It's been a recurring theme on many Aussie foodblogs over the past year: we miss our bananas. I think most of you have heard by now that in mid-March 2006, Cyclone Larry announced itself in far north Queensland and destroyed 95% of Australia's banana crop. At the time I remember a few people giggling, heh, bananas! Cyclone comes through and we lose bananas! But when the reality of our banana-less existence sunk in, and the prices of the few left in Australia shot up to about $16 a kilo, the situation was miserable. Australia wouldn't import bananas in the interim, so we could help our own farmers; mentioning this to some friends in the UK recently sparked a fairly heated argument about protectionism and our moral duty to help poorer countries who need to export the few goods they have. Like most things, I can see both points of view, and we decided to abandon the argument and go and have a pint instead.
Lady Lunchalot is today celebrating Banana Sunday, in which we celebrate the return of bananas to reasonable prices; currently about $3 a kilo, although I've been told that something disastrous has happened again up there, and prices will rise again. She gives a good potted history of the banana situation the past year, and made me realise how much I did miss those things: especially those mornings when I'm running late, and it's the perfect thing to grab and eat in the car...i.e. pretty much every morning.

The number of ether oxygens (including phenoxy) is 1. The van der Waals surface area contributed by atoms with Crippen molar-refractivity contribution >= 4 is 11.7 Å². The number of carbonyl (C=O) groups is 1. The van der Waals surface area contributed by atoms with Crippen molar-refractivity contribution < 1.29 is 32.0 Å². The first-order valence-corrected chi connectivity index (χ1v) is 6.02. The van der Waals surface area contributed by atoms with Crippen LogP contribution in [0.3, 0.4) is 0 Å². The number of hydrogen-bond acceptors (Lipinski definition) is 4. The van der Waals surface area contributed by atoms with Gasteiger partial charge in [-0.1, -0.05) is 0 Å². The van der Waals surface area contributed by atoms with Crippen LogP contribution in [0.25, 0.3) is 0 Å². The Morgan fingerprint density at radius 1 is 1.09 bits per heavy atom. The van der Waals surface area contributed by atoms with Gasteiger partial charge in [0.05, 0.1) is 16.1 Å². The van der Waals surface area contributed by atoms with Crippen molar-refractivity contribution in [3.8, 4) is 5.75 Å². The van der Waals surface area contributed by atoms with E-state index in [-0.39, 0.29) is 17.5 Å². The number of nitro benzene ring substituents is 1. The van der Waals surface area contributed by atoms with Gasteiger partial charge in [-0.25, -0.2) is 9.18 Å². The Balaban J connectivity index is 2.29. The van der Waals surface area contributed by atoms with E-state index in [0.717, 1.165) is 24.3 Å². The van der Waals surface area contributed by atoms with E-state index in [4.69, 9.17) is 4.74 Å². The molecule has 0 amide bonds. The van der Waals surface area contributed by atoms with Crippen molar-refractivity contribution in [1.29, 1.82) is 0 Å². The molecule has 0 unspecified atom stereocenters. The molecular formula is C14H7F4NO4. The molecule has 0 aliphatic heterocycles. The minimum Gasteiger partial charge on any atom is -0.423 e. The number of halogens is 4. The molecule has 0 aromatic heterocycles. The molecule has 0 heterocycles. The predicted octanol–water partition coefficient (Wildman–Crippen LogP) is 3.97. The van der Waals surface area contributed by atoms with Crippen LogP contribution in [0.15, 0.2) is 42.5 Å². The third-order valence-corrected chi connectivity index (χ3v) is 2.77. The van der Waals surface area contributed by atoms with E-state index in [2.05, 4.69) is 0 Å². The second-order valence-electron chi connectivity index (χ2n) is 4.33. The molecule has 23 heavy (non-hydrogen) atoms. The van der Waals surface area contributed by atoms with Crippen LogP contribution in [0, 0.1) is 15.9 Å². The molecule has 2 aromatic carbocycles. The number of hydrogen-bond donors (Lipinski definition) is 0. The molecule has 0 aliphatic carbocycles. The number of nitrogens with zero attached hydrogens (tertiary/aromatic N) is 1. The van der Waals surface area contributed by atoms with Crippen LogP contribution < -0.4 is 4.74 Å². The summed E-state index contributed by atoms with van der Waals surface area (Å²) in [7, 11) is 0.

There's a bit of a coincidence with the banana cake I made. I tore the recipe out of a New Idea magazine in the lunchroom at work, on Friday 17 March, planning to make it after I bought a few bananas to go soft. Cyclone Larry hit on the Monday morning, and my banana cake plans were put on the shelf. For a long time!
So, here is is finally. It's a bog-standard very easy banana cake recipe, sent in by a reader, but the thing that caught my eye was the inclusion of coconut cream. I can't say I can taste it in the finished cake, but it does make the cake very moist. I think it would keep a long time. The recipe recommends drizzling with passionfruit pulp before serving, but I forgot to buy any. My eye fell on my bottle of pomegrenate molasses, and I decided that would have a similar sort of tang. Well, what a revelation! From now on, I'm always adding it to my bananas; the sweet-sour tang perfectly offsets the almost sickly sweetness of the bananas. Plus, aren't pomegrenates the fruit of love? Seems appropriate, considering the event coming up this week. So, one cake is decorated in Valentines day hearts, and the other is heart shaped, and drizzled in the fruit of love. All's well with the world. :-)
Read on for the recipe:
Easy Banana Cake
From New Idea, March 2006
1 cup caster sugar*
1 1/2 cups self-raising flour**
1 cup mashed overripe bananas
1 tsp vanilla essence
1/2 cup dessicated coconut
1/2 cup coconut cream
2 eggs, lightly beaten
125g butter (1/2 pack) melted
Passionfruit pulp to serve (or pomegrenate molasses)
Cream cheese frosting:
25g butter, room temperature
75g cream cheese, softened
1 1/2 cups icing sugar mixture
1 tsp grated lemon rind
1: Grease a deep, 20cm round cake pan and line with baking paper. Preheat oven to 190C (moderately hot)
2: Combine sugar, flour, bananas, vanilla, coconut, coconut cream and eggs in a large bowl. Stir in melted butter until well combined. Pour mixture into prepared pan.
3: Cook for about 1 hour, or until cooked when tested. Stand cake in pan for 10 minutes before turning onto a wire rack to cool
4: To make cream cheese frosting, beat all of the ingredients together in a small bowl with an electric mixer until well combined
5: Spread frosting over top of cold cake. Just before serving drizzle with passionfruit pulp.
* I used 1/2 cup caster sugar & 1/2 cup raw sugar
** I used 1 cup SR flour & 1/2 cup wholemeal SR flour. I think you could use all wholemeal SR without any problems.
Tagged with baking